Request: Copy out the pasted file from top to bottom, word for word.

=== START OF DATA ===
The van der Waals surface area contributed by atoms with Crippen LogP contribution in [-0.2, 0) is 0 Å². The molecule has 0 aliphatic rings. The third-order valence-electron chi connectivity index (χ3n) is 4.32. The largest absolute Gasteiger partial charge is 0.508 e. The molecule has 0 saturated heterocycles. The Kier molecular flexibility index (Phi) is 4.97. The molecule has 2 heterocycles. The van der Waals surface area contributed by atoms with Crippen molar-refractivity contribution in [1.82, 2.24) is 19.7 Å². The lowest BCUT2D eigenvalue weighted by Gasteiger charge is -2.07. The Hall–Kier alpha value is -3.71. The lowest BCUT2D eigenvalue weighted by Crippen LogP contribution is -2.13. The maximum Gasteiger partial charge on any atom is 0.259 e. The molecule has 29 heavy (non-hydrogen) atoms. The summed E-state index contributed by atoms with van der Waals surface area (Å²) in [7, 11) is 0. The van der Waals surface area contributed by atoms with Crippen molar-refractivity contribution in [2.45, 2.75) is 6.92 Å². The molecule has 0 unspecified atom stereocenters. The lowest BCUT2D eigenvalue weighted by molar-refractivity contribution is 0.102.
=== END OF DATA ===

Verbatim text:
The van der Waals surface area contributed by atoms with Crippen LogP contribution in [-0.2, 0) is 0 Å². The molecule has 0 aliphatic rings. The third-order valence-electron chi connectivity index (χ3n) is 4.32. The largest absolute Gasteiger partial charge is 0.508 e. The molecule has 0 saturated heterocycles. The Kier molecular flexibility index (Phi) is 4.97. The molecule has 2 heterocycles. The van der Waals surface area contributed by atoms with Crippen molar-refractivity contribution in [1.82, 2.24) is 19.7 Å². The lowest BCUT2D eigenvalue weighted by Gasteiger charge is -2.07. The Hall–Kier alpha value is -3.71. The lowest BCUT2D eigenvalue weighted by Crippen LogP contribution is -2.13. The maximum Gasteiger partial charge on any atom is 0.259 e. The molecule has 29 heavy (non-hydrogen) atoms. The summed E-state index contributed by atoms with van der Waals surface area (Å²) in [7, 11) is 0. The van der Waals surface area contributed by atoms with Crippen molar-refractivity contribution in [2.45, 2.75) is 6.92 Å². The molecule has 0 unspecified atom stereocenters. The lowest BCUT2D eigenvalue weighted by molar-refractivity contribution is 0.102.